Adding scrappy borders

I want the stems and leaves of the sunflowers to extend off of the background onto the border, so I’m going to cut the background a little smaller than I usually would – 40” x 32” looks like it would work well.

Next, I’m going to add a scrappy border around the background using 4½” wide strips that I’ve cut from all of the gold/yellow fabrics. I’ve cut two or three strips from each fabric and they range in size from 4” to 12” long. I sewed them together end to end randomly to make one long strip.


Scrappy borders
Scrappy borders


I cut two borders from this strip that were each 32” long. One was sewn to each of the two shorter sides of the background fabric. Once these borders were sewn on, I measured the width of the quilt and cut two more borders that same measurement. These were sewn to the top and bottom of the quilt. I like how these borders turned out!! It’s good that they carry the gold/yellows out to the edge of the quilt and they are wide enough to provide a nice frame for the background!


Adding the first scrappy border
Adding the first scrappy border


Now that the borders are on, tomorrow I’m going to fuse all of my elements onto the background and start quilting. After today, I hope you agree that there are lots of great reasons to use a silicone pressing sheet for fusible applique.

This is part 3 of 5 in this series.
Go back to part 2:  Using fusible applique to make an art quilt

Go to part 4:  Free motion quilting the sunflower quilt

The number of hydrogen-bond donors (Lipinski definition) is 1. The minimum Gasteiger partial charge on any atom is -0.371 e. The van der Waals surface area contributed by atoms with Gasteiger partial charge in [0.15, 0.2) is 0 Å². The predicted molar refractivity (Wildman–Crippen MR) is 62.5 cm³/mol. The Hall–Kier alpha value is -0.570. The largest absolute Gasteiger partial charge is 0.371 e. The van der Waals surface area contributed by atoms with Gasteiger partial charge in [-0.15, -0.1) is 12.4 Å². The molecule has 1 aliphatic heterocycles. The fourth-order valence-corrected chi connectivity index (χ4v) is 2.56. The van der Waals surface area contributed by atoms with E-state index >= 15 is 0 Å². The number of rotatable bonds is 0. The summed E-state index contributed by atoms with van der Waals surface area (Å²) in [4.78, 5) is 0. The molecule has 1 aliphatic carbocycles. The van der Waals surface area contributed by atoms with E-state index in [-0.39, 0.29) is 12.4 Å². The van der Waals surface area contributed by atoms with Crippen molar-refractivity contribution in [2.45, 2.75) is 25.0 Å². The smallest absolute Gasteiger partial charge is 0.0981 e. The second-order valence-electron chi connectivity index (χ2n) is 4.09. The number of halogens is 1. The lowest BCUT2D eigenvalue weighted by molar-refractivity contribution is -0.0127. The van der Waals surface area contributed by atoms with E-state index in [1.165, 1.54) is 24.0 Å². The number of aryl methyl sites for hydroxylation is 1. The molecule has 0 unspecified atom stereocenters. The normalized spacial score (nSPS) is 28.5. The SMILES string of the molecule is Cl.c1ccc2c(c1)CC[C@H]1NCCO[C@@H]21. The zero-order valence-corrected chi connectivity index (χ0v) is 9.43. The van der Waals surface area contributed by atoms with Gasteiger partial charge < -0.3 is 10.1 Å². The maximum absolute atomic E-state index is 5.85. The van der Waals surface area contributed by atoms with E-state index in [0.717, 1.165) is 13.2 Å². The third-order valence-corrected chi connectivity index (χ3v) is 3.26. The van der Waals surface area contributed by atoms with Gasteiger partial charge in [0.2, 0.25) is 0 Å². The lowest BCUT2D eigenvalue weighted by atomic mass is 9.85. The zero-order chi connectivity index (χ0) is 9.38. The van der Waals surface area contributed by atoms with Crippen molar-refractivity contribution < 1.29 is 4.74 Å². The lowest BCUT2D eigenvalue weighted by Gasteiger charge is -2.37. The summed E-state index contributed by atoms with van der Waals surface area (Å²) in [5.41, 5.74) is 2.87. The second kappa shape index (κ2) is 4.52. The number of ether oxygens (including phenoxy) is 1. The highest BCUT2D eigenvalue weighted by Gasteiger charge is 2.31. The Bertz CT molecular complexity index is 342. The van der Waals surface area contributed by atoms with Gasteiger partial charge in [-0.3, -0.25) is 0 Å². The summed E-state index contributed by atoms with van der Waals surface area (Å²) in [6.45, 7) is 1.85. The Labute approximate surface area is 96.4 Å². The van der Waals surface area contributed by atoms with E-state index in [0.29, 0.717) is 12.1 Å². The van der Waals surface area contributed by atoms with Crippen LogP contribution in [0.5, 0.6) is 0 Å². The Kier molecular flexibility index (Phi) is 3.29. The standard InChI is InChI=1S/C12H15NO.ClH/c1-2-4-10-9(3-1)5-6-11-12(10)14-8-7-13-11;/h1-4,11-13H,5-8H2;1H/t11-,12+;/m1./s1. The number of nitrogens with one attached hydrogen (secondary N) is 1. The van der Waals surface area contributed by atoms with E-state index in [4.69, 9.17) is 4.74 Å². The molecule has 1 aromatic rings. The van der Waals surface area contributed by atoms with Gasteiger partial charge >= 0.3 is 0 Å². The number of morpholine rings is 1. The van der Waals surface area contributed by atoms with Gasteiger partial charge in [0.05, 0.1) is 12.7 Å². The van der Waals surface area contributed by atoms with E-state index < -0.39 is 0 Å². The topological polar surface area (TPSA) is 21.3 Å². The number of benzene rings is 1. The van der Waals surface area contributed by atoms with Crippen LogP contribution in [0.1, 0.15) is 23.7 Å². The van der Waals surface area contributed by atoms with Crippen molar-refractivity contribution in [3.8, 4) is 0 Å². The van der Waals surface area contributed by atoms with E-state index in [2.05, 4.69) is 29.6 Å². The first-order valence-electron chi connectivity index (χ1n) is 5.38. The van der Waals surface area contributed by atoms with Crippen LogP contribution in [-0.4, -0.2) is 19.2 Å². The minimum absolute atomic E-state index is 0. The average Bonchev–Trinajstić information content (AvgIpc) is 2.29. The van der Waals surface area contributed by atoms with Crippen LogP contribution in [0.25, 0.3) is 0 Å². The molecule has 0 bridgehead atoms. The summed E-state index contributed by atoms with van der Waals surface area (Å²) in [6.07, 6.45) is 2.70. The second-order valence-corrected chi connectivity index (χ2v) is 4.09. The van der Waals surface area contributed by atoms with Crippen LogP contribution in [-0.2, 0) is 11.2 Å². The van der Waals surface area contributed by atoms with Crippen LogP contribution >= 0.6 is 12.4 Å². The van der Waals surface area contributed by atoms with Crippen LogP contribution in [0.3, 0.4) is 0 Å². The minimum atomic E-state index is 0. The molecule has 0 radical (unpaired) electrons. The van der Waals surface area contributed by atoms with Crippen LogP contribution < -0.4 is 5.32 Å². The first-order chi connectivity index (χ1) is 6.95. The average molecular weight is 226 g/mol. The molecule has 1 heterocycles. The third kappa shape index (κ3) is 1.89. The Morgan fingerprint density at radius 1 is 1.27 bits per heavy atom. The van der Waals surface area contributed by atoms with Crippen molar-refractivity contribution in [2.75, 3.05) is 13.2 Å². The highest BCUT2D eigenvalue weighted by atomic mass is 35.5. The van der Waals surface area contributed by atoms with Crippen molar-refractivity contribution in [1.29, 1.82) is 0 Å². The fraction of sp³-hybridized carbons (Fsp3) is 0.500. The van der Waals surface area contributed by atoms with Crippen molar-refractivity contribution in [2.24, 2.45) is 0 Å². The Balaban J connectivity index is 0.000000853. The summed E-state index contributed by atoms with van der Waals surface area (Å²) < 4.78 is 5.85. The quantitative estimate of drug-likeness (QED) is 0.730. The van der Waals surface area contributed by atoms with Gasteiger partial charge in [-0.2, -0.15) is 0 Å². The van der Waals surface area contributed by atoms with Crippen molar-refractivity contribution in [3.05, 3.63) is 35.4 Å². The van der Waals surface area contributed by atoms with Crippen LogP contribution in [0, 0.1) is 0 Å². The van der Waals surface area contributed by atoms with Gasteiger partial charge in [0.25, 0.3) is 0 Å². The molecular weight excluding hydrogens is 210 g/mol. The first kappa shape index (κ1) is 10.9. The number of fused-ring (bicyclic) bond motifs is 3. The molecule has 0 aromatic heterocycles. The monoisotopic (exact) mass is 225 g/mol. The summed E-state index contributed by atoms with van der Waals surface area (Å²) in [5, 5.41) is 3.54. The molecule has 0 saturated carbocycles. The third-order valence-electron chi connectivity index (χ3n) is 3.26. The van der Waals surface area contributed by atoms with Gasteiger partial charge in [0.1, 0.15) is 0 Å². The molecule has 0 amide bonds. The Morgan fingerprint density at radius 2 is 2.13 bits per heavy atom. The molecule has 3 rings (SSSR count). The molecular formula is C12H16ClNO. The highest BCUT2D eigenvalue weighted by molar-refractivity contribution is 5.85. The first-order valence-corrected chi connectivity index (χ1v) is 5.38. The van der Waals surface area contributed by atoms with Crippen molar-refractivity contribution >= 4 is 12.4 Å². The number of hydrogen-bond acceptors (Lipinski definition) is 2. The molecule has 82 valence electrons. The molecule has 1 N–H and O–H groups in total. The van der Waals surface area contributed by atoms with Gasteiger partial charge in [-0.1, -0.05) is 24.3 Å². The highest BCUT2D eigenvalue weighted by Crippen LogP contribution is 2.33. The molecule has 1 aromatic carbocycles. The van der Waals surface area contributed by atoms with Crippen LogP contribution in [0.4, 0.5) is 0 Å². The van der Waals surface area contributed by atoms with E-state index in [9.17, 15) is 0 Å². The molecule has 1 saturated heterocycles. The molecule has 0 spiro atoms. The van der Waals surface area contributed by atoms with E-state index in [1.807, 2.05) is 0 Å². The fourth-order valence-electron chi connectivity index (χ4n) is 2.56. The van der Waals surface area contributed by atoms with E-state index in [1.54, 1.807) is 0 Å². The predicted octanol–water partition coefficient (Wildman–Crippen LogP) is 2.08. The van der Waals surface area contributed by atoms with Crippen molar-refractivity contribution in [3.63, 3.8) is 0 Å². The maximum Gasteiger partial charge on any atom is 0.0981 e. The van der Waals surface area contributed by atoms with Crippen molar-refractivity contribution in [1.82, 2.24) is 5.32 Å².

I have been designing and publishing quilt patterns for the last 16 years under the business name Fairfield Road Designs. My patterns range from fusible applique and piecing to felted wool applique and punchneedle. You can see all of patterns on my website


  1. Stefani Brown

    Beautiful sunflowers, and wonderful step by step description

  2. Kay Briley

    I love the sunflower… I am enjoying reading and learning this quilt

  3. Jo

    Love the fabrics for this quilt!

  4. Vicki H

    This is a great tip. Where do I find silicone pressing sheets?

    • Your local quilt shop should be able to help you out. I love mine!!

  5. Lori Morton

    Love your ”’sunflowers!! Thank you soooo much for sharing how you did them! Know I NEED a Silicone Pressing Sheet too! giggle…

  6. Thank you very much for your tips on the silicone sheet – I love applique and am registered for a sunflower art quilt later this summer. I love the fabrics you chose.

    • Thanks Linda! I’m glad you found the post informative. Have fun in your course – sounds amazing!

  7. Linda Webster

    Thanks so much for your great pressing tips!

    • You’re welcome! I’m glad they were informative!

  8. This was a fantastic project. Thank you for sharing great tips for assembly.

    I’m glad to see that I’m not the only one using household items as templates in a pinch. I use parchment baking paper as a pressing sheet when silicone sheet is not at hand.

    • Thanks for the tip Jean – I’ll have to try that out sometime.

  9. Kathy E.

    I have a silicone pressing sheet that a friend gave me, but not directions on how to use it! This post clears all that up! I do love to applique, and this technique is going to make it much easier and more fun! Thanks!

    • Hi Kathy, I’m glad that I was able to help you out. The Silicone pressing sheets are amazing for fusible applique – I remember that I was mind blown when I got mine 🙂

    • I’m so glad that I was able to help you out!! Have fun!!

  10. Jody Hogan

    can’t wait to try your technique

  11. Margaret Kramer

    This post is a great help to me as I have a silicone sheet but was never sure of how to use it for laying out my Applique, as described here. I love sunflowers & this is one project I\’ll definitely make! You\’ve made it seem much less complicated, so Thank You!

    • Hi Margaret – I’m so glad that I could help you out! Have fun doing your applique!